I've surely neglected a few ideas that analysts ought to keep in mind (the deleted scenes from this piece include the team's long-term and short-term talent and competitive goals; the Big Picture view of the team's particular place within its division; the various stakeholders every team must concern itself with, including fans, media, other team owners, the league administration, the MLBPA, various governments, investors, advertisers, and more), but at some point I have to give you, dear readers, a little credit for being able to figure out all of the unlisted areas I didn't cover.
Let's instead move to an example, and I hope you'll forgive me for choosing one from my usual beat. The A's, who have so far this winter been squarely engaged in tearing down their existing team and raising the white flag on 2012, signed Coco Crisp to a two-year contract with $14 million in guarantees. The team has little outfield depth, certainly, but between Colin Cowgill, Josh Reddick, Michael Taylor, Brandon Allen, Jermaine Mitchell, Grant Green, Michael Choice, Brandon Moss, and probably even a few others, there are players who can cover the three spots with something approximating competence, many of whom aren't spring chickens and thus, in the eyes of many fans, must be accorded a chance to sink or swim now, before the return to full competitiveness (sooner rather than later, with fingers crossed and prayers uttered) occurs. Why, then, take at-bats away from any reasonably promising young player and give them to the occasionally Afro'd veteran outfielder? Stupid move, right?
Looking through the list of considerations above, I think we can see plenty of room for doubt in this analysis. How much did the A's need to spend to avoid an MLBPA grievance for under-spending? How much did they need to spend to maintain a basic level of credibility with fans and advertisers? What other players are available to take Oakland's money, and whose potential development would they impede? How much is some measure of roster continuity worth in ticket sales, advertising, and other revenues? Does the team need to spend some amount to avoid charges of bad faith tanking to obtain a new stadium? What is the likelihood that Crisp can be traded midway through the contract? Relatedly, what are the odds that Crisp sustains minor or major injury over the life of the contract? How important is sink-or-swim in prospect development, as opposed to having enough depth for a manager to pick and choose situations for a player to rest? How important is veteran leadership and teaching? Will friendly competition with Crisp for playing time spur on these particular prospects to further develop their skills? Will Grant Green and Michael Choice feel that their path is blocked? What psychological effect will this have on their development as players?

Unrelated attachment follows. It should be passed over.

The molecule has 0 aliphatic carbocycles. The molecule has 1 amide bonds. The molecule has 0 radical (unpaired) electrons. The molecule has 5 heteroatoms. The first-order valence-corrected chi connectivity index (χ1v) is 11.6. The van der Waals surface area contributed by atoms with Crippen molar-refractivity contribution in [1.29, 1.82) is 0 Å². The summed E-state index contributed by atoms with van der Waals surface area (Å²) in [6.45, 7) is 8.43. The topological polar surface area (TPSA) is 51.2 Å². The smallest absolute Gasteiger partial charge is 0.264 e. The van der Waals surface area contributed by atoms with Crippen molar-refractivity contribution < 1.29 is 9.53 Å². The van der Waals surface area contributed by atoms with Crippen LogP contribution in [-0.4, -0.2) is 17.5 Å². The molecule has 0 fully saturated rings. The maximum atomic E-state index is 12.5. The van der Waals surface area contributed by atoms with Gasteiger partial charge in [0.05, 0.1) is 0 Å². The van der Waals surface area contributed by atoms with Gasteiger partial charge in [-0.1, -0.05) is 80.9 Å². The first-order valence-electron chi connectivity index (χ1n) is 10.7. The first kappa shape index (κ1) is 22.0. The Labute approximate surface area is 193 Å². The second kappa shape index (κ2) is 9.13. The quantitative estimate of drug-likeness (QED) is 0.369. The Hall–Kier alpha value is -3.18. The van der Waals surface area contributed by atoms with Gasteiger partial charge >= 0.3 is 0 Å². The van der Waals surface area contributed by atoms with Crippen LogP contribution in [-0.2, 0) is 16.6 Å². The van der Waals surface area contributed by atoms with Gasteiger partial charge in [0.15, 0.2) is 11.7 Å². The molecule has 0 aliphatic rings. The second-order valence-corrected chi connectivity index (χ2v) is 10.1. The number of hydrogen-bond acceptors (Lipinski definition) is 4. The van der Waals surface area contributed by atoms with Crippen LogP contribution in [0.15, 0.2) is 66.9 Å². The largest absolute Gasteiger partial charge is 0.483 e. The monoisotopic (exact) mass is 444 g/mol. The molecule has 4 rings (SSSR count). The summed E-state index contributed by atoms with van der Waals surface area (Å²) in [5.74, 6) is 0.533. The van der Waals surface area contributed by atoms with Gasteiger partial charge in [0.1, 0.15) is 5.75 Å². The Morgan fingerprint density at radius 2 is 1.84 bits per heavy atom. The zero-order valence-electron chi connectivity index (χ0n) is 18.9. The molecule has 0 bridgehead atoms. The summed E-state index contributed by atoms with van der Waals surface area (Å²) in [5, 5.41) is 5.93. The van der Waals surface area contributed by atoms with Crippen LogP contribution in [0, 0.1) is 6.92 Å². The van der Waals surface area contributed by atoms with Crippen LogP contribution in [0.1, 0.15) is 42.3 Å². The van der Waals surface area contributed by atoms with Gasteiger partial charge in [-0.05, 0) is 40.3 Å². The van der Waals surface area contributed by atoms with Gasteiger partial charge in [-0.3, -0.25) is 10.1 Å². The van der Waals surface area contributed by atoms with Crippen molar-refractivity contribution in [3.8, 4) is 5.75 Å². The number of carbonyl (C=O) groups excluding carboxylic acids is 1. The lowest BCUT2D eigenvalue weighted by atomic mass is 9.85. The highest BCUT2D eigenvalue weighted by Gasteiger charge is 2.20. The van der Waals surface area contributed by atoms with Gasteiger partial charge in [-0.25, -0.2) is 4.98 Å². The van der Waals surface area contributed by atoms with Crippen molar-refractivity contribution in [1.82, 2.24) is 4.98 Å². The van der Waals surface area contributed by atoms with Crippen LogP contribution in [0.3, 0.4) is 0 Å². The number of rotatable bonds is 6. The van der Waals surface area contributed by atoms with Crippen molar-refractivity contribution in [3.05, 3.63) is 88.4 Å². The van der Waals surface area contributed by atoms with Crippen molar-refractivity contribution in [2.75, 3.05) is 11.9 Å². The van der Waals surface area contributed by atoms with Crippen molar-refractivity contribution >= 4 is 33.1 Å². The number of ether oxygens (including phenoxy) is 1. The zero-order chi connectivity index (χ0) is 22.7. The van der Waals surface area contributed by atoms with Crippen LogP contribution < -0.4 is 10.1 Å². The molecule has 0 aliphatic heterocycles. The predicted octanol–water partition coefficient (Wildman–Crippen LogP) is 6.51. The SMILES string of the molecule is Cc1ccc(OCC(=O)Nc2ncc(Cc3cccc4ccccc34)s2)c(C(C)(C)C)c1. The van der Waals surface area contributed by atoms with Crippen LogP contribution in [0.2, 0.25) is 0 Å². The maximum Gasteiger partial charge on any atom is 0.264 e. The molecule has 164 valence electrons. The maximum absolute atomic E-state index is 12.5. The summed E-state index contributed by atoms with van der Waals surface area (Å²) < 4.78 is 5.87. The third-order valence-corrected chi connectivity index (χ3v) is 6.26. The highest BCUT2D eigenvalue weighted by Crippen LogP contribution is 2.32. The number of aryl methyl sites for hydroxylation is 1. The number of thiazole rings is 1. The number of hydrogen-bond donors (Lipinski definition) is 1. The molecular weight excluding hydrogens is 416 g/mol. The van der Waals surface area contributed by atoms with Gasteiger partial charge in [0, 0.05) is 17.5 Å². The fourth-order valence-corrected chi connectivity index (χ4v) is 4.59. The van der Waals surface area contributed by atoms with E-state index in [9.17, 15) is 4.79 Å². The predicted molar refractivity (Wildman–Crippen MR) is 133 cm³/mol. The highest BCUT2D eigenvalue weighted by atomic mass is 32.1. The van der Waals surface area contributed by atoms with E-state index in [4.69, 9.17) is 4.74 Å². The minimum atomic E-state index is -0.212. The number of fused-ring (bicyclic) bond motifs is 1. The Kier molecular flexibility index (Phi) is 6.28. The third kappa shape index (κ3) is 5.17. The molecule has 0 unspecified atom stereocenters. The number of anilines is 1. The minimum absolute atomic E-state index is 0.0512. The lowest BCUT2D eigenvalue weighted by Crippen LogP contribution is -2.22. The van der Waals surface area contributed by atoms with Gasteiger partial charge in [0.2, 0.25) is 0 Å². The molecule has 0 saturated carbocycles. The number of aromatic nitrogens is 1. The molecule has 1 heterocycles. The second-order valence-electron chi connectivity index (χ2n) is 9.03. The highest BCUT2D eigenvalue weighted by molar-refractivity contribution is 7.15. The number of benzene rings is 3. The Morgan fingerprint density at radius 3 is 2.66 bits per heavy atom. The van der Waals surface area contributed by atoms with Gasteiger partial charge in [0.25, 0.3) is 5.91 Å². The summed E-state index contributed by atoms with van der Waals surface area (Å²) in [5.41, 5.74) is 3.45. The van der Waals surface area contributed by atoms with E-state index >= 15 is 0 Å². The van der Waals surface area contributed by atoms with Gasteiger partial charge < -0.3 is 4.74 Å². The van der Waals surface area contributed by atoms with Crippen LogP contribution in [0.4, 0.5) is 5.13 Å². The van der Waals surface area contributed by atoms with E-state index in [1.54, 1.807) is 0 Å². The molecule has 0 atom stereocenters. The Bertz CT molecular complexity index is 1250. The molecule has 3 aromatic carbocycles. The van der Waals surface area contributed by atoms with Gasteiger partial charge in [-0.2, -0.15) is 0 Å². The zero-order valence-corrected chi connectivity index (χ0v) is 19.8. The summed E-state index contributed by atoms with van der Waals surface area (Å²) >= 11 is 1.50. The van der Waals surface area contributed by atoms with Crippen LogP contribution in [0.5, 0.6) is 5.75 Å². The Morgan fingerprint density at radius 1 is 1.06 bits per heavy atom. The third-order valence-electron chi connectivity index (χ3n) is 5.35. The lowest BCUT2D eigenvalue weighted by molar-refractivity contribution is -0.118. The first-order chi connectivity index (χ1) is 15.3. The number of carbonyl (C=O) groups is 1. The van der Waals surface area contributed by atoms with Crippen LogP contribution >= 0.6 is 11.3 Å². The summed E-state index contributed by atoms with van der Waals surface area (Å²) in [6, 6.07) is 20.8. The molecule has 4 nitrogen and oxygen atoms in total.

As you've noticed, I have a tendency to go on. What I hope I've accomplished, however, is to demonstrate that simple answers aren't available. While I don't subscribe to the extreme theory that every trade is a win-win that leaves room only for figuring out how each team benefits in equal measure, I think most trades, most free-agent signings, most demotions and promotions, most lineup decisions, and even most in-game strategic decisions involve so many variables that no outside analysis can come close to completeness. The answer, though, is not to give up—what's the fun in that? No, the answer is to understand our limitations and to do the best we can to illuminate the holes in our knowledge.
Coco Crisp's signing might be terrible. It might be amazing. The entire Oakland rebuilding program, resting ostensibly on Billy Beane's theory of competitive windows, might be perfectly executed on the basis of sound theory, or it might be a complete disaster and a front for acting poor to force Bud Selig's hand in Lew Wolff's fight with the Giants over San Jose.
The answers to these and nearly every other question probably lie somewhere in between. I posit that we're better off doing as much analysis as we can and pointing out what we don't know than making up answers or, worse, pretending the questions don't exist.